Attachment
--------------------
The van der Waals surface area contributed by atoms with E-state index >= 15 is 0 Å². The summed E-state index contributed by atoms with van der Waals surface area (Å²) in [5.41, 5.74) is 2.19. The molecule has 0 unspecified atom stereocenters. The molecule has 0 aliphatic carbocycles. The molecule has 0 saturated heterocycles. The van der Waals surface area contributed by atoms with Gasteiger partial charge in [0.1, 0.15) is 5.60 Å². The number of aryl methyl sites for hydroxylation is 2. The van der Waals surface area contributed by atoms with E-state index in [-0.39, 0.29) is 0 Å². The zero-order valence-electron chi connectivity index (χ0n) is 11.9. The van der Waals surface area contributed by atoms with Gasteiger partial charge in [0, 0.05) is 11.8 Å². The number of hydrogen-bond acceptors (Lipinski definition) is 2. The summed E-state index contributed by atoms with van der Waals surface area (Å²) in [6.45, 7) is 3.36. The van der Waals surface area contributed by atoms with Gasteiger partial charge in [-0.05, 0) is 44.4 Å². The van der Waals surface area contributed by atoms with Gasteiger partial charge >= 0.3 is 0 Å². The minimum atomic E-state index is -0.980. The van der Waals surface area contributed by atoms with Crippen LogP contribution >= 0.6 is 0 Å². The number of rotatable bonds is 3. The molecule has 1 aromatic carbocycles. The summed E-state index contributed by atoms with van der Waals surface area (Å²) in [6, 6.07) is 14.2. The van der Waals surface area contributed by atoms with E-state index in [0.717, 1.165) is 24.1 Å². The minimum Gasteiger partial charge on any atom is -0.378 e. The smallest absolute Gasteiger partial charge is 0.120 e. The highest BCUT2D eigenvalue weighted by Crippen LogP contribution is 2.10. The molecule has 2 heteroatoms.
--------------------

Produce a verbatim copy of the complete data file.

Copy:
The van der Waals surface area contributed by atoms with E-state index >= 15 is 0 Å². The summed E-state index contributed by atoms with van der Waals surface area (Å²) in [5.41, 5.74) is 2.19. The molecule has 0 unspecified atom stereocenters. The molecule has 0 aliphatic carbocycles. The molecule has 0 saturated heterocycles. The van der Waals surface area contributed by atoms with Gasteiger partial charge in [0.1, 0.15) is 5.60 Å². The number of aryl methyl sites for hydroxylation is 2. The van der Waals surface area contributed by atoms with E-state index in [-0.39, 0.29) is 0 Å². The zero-order valence-electron chi connectivity index (χ0n) is 11.9. The van der Waals surface area contributed by atoms with Gasteiger partial charge in [0, 0.05) is 11.8 Å². The number of hydrogen-bond acceptors (Lipinski definition) is 2. The summed E-state index contributed by atoms with van der Waals surface area (Å²) in [6.45, 7) is 3.36. The van der Waals surface area contributed by atoms with Gasteiger partial charge in [-0.05, 0) is 44.4 Å². The van der Waals surface area contributed by atoms with Gasteiger partial charge >= 0.3 is 0 Å². The minimum atomic E-state index is -0.980. The van der Waals surface area contributed by atoms with Crippen LogP contribution >= 0.6 is 0 Å². The number of rotatable bonds is 3. The molecule has 1 aromatic carbocycles. The summed E-state index contributed by atoms with van der Waals surface area (Å²) in [6, 6.07) is 14.2. The van der Waals surface area contributed by atoms with E-state index in [0.717, 1.165) is 24.1 Å². The minimum Gasteiger partial charge on any atom is -0.378 e. The smallest absolute Gasteiger partial charge is 0.120 e. The highest BCUT2D eigenvalue weighted by Crippen LogP contribution is 2.10. The molecule has 2 heteroatoms.